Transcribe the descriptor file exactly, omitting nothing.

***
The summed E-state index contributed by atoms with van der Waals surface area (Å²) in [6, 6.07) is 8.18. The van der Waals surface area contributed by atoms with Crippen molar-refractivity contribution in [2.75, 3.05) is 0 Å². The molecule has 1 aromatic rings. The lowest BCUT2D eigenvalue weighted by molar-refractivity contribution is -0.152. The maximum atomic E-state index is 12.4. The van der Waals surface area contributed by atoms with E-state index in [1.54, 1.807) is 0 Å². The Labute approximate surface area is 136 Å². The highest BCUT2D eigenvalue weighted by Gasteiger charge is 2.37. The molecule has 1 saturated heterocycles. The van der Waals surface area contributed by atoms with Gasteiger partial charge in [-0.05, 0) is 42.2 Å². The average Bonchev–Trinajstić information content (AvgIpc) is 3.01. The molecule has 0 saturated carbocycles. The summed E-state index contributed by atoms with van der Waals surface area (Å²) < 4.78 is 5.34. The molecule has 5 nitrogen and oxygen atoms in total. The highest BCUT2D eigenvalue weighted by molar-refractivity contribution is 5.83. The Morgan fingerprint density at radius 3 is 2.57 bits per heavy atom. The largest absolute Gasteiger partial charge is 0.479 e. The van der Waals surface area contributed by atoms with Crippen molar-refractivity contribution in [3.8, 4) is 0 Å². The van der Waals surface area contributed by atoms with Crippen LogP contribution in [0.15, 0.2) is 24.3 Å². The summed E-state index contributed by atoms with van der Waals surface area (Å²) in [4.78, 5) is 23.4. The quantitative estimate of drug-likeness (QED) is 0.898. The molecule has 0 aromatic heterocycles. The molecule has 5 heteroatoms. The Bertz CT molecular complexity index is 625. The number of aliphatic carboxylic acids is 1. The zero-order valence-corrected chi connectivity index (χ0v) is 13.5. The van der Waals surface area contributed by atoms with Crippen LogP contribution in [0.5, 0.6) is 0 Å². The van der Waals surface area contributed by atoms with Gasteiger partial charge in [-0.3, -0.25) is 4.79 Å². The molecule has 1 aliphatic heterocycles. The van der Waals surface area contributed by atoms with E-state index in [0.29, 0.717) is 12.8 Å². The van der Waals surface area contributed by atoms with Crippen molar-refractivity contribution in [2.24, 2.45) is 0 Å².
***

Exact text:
The summed E-state index contributed by atoms with van der Waals surface area (Å²) in [6, 6.07) is 8.18. The van der Waals surface area contributed by atoms with Crippen molar-refractivity contribution in [2.75, 3.05) is 0 Å². The molecule has 1 aromatic rings. The lowest BCUT2D eigenvalue weighted by molar-refractivity contribution is -0.152. The maximum atomic E-state index is 12.4. The van der Waals surface area contributed by atoms with E-state index in [1.54, 1.807) is 0 Å². The Labute approximate surface area is 136 Å². The highest BCUT2D eigenvalue weighted by Gasteiger charge is 2.37. The molecule has 1 saturated heterocycles. The van der Waals surface area contributed by atoms with Gasteiger partial charge in [-0.05, 0) is 42.2 Å². The average Bonchev–Trinajstić information content (AvgIpc) is 3.01. The molecule has 0 saturated carbocycles. The summed E-state index contributed by atoms with van der Waals surface area (Å²) < 4.78 is 5.34. The molecule has 5 nitrogen and oxygen atoms in total. The highest BCUT2D eigenvalue weighted by molar-refractivity contribution is 5.83. The Morgan fingerprint density at radius 3 is 2.57 bits per heavy atom. The largest absolute Gasteiger partial charge is 0.479 e. The van der Waals surface area contributed by atoms with Crippen molar-refractivity contribution in [3.8, 4) is 0 Å². The van der Waals surface area contributed by atoms with Crippen LogP contribution in [0.15, 0.2) is 24.3 Å². The summed E-state index contributed by atoms with van der Waals surface area (Å²) in [4.78, 5) is 23.4. The quantitative estimate of drug-likeness (QED) is 0.898. The molecule has 0 aromatic heterocycles. The molecule has 5 heteroatoms. The Bertz CT molecular complexity index is 625. The number of aliphatic carboxylic acids is 1. The zero-order valence-corrected chi connectivity index (χ0v) is 13.5. The van der Waals surface area contributed by atoms with Crippen LogP contribution in [0.5, 0.6) is 0 Å². The van der Waals surface area contributed by atoms with Gasteiger partial charge in [-0.3, -0.25) is 4.79 Å². The molecule has 1 aliphatic heterocycles. The van der Waals surface area contributed by atoms with E-state index in [0.29, 0.717) is 12.8 Å². The van der Waals surface area contributed by atoms with Crippen molar-refractivity contribution in [2.24, 2.45) is 0 Å².